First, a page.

Scott Mc Laughlin - Composer
Resonances: Cymbals excited by euphonium
This forms part of a larger project of compositional research that treats instruments as resonant spaces, using different forces to activate and sculpt the natural resonant frequencies of that space and an exploration of its harmony. See also the collection of pieces called There are neither wholes nor parts.
A performance of this piece can be found here
Jan 2015: I was asked to write a piece for LSTwo, the student contemorary music ensemble at University of Leeds. The euphonium was to be a particular focus of this piece, and through working with the player I set upon the idea of using the euphonium to excite a set of suspended percussion. In the first few tests, we attached contact-microphones (to pick up only the vibrations of the objects, not the the air-vibration of the euphonium) to various items; cymbals, timpani, gongs, piano strings, sheet metal. Microphones were generally positioned on or near the bell, depending on size of instrument: this favoured higher partials, and avoided damping the cymbal too much (though it would be interesting to place microphones at specific nodes along the cymbal edge to dampen selectively). All of these had some interesting responses; the timpani especially tended to produce the 5th partial especially strongly. For the piece itself I decided to use seven cymbals and a tam-tam: eight inputs because that was easy to integrate into the mixer system for this concert. The tam-tam was included because it responded to any pitch, and was useful was a base layer of plate-reverb. In perormance, the cymbals were isolated from the players due to feedback issues; the euphonium signal was projected at the cymbals from two large genelec speakers, slightly louder than an acoustic euphonium. The cymbal sound was fed back into the hall.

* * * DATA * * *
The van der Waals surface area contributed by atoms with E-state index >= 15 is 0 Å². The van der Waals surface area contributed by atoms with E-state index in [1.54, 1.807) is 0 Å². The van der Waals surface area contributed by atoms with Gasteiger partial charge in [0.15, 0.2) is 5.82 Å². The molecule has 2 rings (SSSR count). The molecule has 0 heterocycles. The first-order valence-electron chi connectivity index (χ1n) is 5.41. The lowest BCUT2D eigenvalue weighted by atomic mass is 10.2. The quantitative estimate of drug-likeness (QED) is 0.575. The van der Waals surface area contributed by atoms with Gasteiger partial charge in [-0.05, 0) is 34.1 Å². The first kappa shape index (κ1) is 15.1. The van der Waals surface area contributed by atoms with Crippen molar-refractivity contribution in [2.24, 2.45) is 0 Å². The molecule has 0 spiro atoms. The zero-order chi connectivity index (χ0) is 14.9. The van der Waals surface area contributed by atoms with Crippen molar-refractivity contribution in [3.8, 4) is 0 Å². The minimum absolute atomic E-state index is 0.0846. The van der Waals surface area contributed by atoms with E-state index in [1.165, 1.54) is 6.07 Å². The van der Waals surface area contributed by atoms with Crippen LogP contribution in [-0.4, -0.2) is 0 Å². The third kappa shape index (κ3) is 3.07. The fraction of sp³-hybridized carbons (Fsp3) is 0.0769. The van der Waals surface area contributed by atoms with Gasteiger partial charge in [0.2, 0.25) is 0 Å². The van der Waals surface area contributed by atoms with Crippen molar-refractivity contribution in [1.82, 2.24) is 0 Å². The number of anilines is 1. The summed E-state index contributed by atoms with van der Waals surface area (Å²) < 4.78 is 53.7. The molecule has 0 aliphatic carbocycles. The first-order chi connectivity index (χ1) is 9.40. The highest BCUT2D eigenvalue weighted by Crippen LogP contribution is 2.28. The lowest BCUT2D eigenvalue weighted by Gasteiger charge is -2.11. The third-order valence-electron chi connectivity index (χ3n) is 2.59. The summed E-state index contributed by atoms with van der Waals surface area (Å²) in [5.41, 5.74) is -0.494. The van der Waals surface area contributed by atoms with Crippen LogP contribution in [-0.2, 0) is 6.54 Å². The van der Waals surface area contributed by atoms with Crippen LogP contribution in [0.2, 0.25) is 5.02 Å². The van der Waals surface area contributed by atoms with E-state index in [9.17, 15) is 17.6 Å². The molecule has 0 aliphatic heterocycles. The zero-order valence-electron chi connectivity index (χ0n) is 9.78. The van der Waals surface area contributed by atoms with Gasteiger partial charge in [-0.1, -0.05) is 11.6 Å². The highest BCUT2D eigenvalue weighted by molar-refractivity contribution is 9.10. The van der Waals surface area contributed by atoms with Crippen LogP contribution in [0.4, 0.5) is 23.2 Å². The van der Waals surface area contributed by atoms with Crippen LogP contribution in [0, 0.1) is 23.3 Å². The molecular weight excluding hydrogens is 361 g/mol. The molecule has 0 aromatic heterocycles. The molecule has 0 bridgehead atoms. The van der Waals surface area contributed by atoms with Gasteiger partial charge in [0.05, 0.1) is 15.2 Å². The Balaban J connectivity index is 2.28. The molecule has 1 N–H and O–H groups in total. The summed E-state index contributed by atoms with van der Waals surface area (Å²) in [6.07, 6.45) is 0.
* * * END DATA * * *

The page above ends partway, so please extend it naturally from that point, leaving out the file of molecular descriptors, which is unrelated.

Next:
The cymbals used remain the same for the entire project; to use different cymbals would require a complete rewrite of the score, because the resonant pitches would change. See below for impulse responses of my cymbals, and examples of each cymbal's response to various input pitches. Initially, I thought of this piece as an acoustic version of Resonant Systems, where a sinewave is used to trigger multiphonic sounds in the cymbal by exciting two related vibrational modes simultaneously. I had hoped that in this piece the excited cymbals would produce pitches unrelated to the harmonic series of the input euphonium pitch, but this was not the result. The cymbal response to euhonium excitation is usually one or more partials of the input pitch, depending on resonant matches between harmonic series of the euphonium note and a vibrational mode of the specific cymbal. Presumably there is just not enough energy in the euphonium to excite more complex response.
Later tests involved the euphonium playing slow chromatic scales at each cymbal to test its response. Impulse responses of the cymbals were also taken but these did not prove useful in finding resonant pitches: I don't yet know why... The score was written from analysis of the cymbal responses. Particularly strong responses were tabulated, common pitches found, and used to create a network of connections between the cymbals that gave the piece a structure of varying harmonic centres: due to the prevalence of low-order partials of harmonic series', the piece has a generally triadic character, with some interesting 'chord progressions' in places where comon pitches between mediant-related triads could be found. The other instruments in the ensemble (fl, cl, a.sax) became a chorus, sustaining and blurring the cymbal resonances. In performance, there was a slow-building layer of gentle feedback that was an unexpected but useful addition: the cymbal channels were mixed live in the space.